The presiding feeling that comes to me when I think of what has recently happened in Nepal – i.e. the powerful earthquake and its subsequent aftershocks – and the far-reaching consequences thereof, is that of gratitude. Not because the devastation happened, and continues to happen, but because if it wasn’t for the Nepalese people and their life philosophies, that magnitude of charge would have had to have been felt elsewhere.
I firmly believe that science has the theories to explain the earthquake. It does not have an explanation for the exact timing of the quake. It does not have an adequate explanation of why the earthing of a major charge happened to take place just outside Kathmandu. We should honour each of the dead in the way we would honour a soldier in another country.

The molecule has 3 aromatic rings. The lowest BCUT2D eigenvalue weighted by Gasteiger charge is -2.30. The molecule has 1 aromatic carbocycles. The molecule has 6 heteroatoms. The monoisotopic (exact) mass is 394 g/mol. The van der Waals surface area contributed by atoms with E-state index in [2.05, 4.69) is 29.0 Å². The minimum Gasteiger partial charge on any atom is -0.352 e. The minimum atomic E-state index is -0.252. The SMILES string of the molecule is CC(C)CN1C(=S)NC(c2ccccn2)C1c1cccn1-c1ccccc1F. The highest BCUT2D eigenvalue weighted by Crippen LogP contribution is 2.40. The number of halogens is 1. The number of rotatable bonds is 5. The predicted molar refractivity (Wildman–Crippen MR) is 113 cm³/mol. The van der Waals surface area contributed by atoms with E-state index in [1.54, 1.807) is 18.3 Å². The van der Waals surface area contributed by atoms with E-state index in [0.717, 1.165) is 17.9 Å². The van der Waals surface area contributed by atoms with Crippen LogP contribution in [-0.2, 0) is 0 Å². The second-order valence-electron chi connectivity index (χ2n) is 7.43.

Nature is not likely to abstain from her exclamations. Ever. She will outlive humankind, perhaps by design, perhaps by chance. In this world anything can happen. Her demonstrations are not unkind, nor are they to be measured in dread by the death-count. I am sorry, it depends on how many people live where and in what quality of shelters they live. These things all make a difference to the destructive ‘reputation’ of Nature. How come an earthquake in one place does more damage to ‘human life’ than an earthquake in another? It is something I like to think about.